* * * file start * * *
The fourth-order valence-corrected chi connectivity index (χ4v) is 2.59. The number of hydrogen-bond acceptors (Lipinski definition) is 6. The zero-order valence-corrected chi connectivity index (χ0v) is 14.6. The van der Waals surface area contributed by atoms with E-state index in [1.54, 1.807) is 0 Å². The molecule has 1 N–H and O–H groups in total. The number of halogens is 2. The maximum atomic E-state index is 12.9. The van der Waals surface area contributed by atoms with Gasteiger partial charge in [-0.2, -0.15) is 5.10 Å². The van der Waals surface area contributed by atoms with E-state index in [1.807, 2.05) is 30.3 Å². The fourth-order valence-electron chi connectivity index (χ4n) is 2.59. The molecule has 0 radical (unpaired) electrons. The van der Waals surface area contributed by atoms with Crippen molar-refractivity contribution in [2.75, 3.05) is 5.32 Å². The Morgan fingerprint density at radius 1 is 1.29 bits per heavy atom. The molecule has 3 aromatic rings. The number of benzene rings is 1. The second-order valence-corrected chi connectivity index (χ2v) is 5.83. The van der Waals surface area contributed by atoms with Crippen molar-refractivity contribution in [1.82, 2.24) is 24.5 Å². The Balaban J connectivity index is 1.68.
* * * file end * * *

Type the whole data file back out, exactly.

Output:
The fourth-order valence-corrected chi connectivity index (χ4v) is 2.59. The number of hydrogen-bond acceptors (Lipinski definition) is 6. The zero-order valence-corrected chi connectivity index (χ0v) is 14.6. The van der Waals surface area contributed by atoms with E-state index in [1.54, 1.807) is 0 Å². The molecule has 1 N–H and O–H groups in total. The number of halogens is 2. The maximum atomic E-state index is 12.9. The van der Waals surface area contributed by atoms with Gasteiger partial charge in [-0.2, -0.15) is 5.10 Å². The van der Waals surface area contributed by atoms with E-state index in [1.807, 2.05) is 30.3 Å². The fourth-order valence-electron chi connectivity index (χ4n) is 2.59. The molecule has 0 radical (unpaired) electrons. The van der Waals surface area contributed by atoms with Crippen molar-refractivity contribution in [2.75, 3.05) is 5.32 Å². The Morgan fingerprint density at radius 1 is 1.29 bits per heavy atom. The molecule has 3 aromatic rings. The number of benzene rings is 1. The second-order valence-corrected chi connectivity index (χ2v) is 5.83. The van der Waals surface area contributed by atoms with Crippen molar-refractivity contribution in [1.82, 2.24) is 24.5 Å². The Balaban J connectivity index is 1.68.